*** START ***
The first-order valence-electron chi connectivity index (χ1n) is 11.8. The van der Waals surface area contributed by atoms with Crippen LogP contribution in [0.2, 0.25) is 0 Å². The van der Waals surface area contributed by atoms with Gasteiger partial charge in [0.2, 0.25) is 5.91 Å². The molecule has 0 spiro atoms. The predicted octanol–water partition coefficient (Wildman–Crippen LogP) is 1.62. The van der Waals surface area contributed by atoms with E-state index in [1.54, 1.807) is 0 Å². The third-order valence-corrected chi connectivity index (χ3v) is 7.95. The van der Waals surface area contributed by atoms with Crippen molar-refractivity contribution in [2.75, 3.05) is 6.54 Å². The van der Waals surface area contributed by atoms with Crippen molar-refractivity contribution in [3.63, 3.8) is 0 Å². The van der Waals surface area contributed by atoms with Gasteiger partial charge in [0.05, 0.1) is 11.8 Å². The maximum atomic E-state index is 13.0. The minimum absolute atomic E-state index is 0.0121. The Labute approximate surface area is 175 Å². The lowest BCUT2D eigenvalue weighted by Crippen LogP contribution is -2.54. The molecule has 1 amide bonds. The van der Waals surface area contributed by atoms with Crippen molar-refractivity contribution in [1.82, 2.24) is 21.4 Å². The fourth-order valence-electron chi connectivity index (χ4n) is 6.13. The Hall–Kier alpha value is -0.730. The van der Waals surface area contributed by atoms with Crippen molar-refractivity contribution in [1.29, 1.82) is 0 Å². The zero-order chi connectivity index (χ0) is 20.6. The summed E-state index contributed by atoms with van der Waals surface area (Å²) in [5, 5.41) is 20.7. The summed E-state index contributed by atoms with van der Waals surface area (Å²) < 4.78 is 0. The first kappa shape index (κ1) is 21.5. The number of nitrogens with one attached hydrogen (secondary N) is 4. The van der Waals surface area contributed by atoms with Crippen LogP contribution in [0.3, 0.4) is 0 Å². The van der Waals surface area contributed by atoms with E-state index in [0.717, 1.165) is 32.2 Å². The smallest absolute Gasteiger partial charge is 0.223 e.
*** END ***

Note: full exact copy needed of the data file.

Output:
The first-order valence-electron chi connectivity index (χ1n) is 11.8. The van der Waals surface area contributed by atoms with Crippen LogP contribution in [0.2, 0.25) is 0 Å². The van der Waals surface area contributed by atoms with Gasteiger partial charge in [0.2, 0.25) is 5.91 Å². The molecule has 0 spiro atoms. The predicted octanol–water partition coefficient (Wildman–Crippen LogP) is 1.62. The van der Waals surface area contributed by atoms with E-state index in [1.54, 1.807) is 0 Å². The third-order valence-corrected chi connectivity index (χ3v) is 7.95. The van der Waals surface area contributed by atoms with Crippen molar-refractivity contribution in [2.75, 3.05) is 6.54 Å². The van der Waals surface area contributed by atoms with Crippen molar-refractivity contribution in [3.63, 3.8) is 0 Å². The van der Waals surface area contributed by atoms with Gasteiger partial charge in [0.05, 0.1) is 11.8 Å². The maximum atomic E-state index is 13.0. The minimum absolute atomic E-state index is 0.0121. The Labute approximate surface area is 175 Å². The lowest BCUT2D eigenvalue weighted by Crippen LogP contribution is -2.54. The molecule has 1 amide bonds. The van der Waals surface area contributed by atoms with Crippen molar-refractivity contribution in [1.82, 2.24) is 21.4 Å². The fourth-order valence-electron chi connectivity index (χ4n) is 6.13. The Hall–Kier alpha value is -0.730. The van der Waals surface area contributed by atoms with Crippen molar-refractivity contribution in [1.29, 1.82) is 0 Å². The zero-order chi connectivity index (χ0) is 20.6. The summed E-state index contributed by atoms with van der Waals surface area (Å²) in [5, 5.41) is 20.7. The summed E-state index contributed by atoms with van der Waals surface area (Å²) < 4.78 is 0. The first kappa shape index (κ1) is 21.5. The number of nitrogens with one attached hydrogen (secondary N) is 4. The van der Waals surface area contributed by atoms with Crippen LogP contribution in [0.3, 0.4) is 0 Å². The van der Waals surface area contributed by atoms with E-state index in [0.717, 1.165) is 32.2 Å². The smallest absolute Gasteiger partial charge is 0.223 e.